Calling for a Resounding Yes to Housing

All photos by Aurelia VenturA/Board of Supervisors

An estimated 10,000 people took part in the 11th annual HomeWalk, the only 5K family run/walk dedicated to raising public awareness and funds to end homelessness in Los Angeles County.

Organized by the nonprofit United Way of Greater Los Angeles, the event raised more than $1 million, and kicked off the “Yes to Housing” campaign to build public support around potential sites for permanent supportive housing.

“It’s time to say yes to permanent solutions that will get people off the streets and inside, to safety and security,” Board of Supervisors Chairman Mark Ridley-Thomas told the cheering crowd gathered at Grand Park. “We are going to build housing and rebuild lives all over Los Angeles County.”

“United Way has been leading the fight to end homelessness in L.A. County and we remain deeply committed to continuing that fight until all of our homeless neighbors have a safe and permanent home,” said United Way president and CEO Elise Buik. “It’s time for everyone to say ‘yes’ to housing because while we might have an unprecedented amount of funds to build permanent supportive housing, thanks to Prop HHH and Measure H, we can’t actually build them without everyone’s support.”

This year’s HomeWalk comes on the heels of the passage of Prop HHH and Measure H, which will bring billions for building permanent supportive housing and homeless services. 

Currently, more than 57,000 individuals, families, and veterans are homeless in LA County on any given day.

Mayor Eric Garcetti, as well as other elected and city leaders, also took part in the event, along with LA Rams Hall of Famer Eric Dickerson, and actors Jon Huertas Seamus Dever and Cameron Boyce.
 
Over the past ten years, HomeWalk has raised over $7.6 million, which directly helped to bring 18,000 of our homeless neighbors home for good. This year’s HomeWalk raised more than $1 million, thanks in part to the Conrad N. Hilton Foundation Challenge – which matched every $5,000 a person or team raised with another $5,000.

LA County & City Team Up Against Homelessness

Board of Supervisors Chairman Mark Ridley-Thomas at the grand opening ceremony for Silver Star Apartments in the Crenshaw area. All photos by David Franco/Board of Supervisors.

Los Angeles county and city officials have reached a key milestone in their partnership to create 10,000 units of permanent supportive housing over the next decade.

Under a newly signed memorandum of understanding with the county, Los Angeles becomes the first city in the region to formally join forces on a framework to increase permanent supportive housing — a proven approach that combines housing subsidies with essential services and healthcare to help chronically homeless individuals and families stay housed.

Los Angeles County and City officials sign a memorandum of agreement to collaborate in the fight against homelessness.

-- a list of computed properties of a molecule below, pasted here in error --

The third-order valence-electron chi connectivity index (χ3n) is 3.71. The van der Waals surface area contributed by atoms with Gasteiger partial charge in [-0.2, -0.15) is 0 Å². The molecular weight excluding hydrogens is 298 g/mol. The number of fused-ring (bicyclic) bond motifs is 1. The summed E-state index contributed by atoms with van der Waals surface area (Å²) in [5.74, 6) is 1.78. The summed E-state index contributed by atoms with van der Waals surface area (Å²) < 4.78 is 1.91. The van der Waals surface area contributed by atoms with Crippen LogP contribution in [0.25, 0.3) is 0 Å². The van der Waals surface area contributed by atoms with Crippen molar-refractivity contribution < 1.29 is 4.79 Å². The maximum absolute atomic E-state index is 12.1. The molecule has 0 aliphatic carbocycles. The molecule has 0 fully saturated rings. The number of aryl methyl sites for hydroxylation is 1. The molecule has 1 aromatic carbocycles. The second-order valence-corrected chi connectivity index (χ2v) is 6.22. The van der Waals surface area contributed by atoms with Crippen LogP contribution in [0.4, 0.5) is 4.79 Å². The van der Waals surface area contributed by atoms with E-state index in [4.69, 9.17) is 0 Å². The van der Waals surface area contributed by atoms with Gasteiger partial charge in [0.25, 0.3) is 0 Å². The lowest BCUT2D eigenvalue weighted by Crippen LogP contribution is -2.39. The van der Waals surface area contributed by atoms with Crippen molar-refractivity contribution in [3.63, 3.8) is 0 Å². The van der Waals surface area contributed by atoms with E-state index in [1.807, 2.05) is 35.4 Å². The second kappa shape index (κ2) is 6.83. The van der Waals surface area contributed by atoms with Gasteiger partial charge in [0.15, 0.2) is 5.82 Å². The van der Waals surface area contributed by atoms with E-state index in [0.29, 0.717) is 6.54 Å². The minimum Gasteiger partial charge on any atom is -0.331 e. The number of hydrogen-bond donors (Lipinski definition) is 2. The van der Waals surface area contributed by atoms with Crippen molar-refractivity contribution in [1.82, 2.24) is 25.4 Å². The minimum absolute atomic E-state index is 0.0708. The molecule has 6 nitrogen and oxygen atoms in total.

Under the agreement, the County will provide intensive case management and health services to residents of permanent supportive housing units to be built in the city of Los Angeles. Discussions are underway to develop similar agreements with cities throughout the county.

“We are not just building housing, we are rebuilding lives,” said Board of Supervisors Chair Mark Ridley-Thomas. “This unprecedented agreement will ensure that critical Measure H-funded services from the county will be swiftly provided to help people thrive in the thousands of units that will be constructed by the city under Proposition HHH.”

“The fight to end homelessness belongs to everybody in Los Angeles,” said Mayor Eric Garcetti. “We’re standing together at all levels of government to get people the shelter and services they need more quickly and efficiently than ever before.”

The agreement was celebrated during the grand opening ceremony for the Silver Star Apartments — a 49-unit supportive housing community in the Crenshaw area for homeless veterans with disabilities. Built and operated with both public and private funding, the apartments represent the kind of collaborative approach for permanent supportive housing envisioned by the newly signed memorandum of understanding.

“I thank the voters of Los Angeles for stepping up and supporting Measure H and Proposition HHH and joining in the fight to end homelessness for those who are most vulnerable,” said Dora Leong Gallo, chief executive officer of A Community of Friends, which developed Silver Star Apartments. “Everyone deserves to have a home and be treated with respect.”

Ribbon-cutting ceremony to formally open Silver Star Apartments, a 49-unit permanent supportive housing complex for veterans with disabilities who had experienced homelessness.

Volunteer for the Homeless Count

Los Angeles county and city leaders together issued a call for volunteers to participate in the 2018 Greater Los Angeles Homeless Count, saying it is critical to ending the crisis of homelessness.

“The 2017 Homeless Count estimated there are almost 58,000 people homeless in Los Angeles County on any given night,” Board of Supervisors Chairman Mark Ridley-Thomas said at a press conference in Leimert Park. “In a county as prosperous as ours, it is a moral outrage and a humanitarian crisis that even one person has to sleep on the streets at night.”

All photos by Martin Zamora / Board of Supervisors

“The Homeless Count would not exist without the selfless participation of thousands of volunteers across the county,” added Rabbi Noah Farkas of Valley Beth Shalom, who chairs the commission of the Los Angeles Homeless Services Authority (LAHSA), which conducts the Homeless Count. “I’m optimistic that once again people will answer the call to help their neighbors experiencing homelessness,” he added.

Nearly 8,000 volunteers – a record – participated in the most recent Homeless Count. They conducted a point-in-time census of people living on the streets, in cars, under bridges, and other places not meant for human habitation. The data collected helps policymakers assess strategies and funding to address the crisis of homelessness.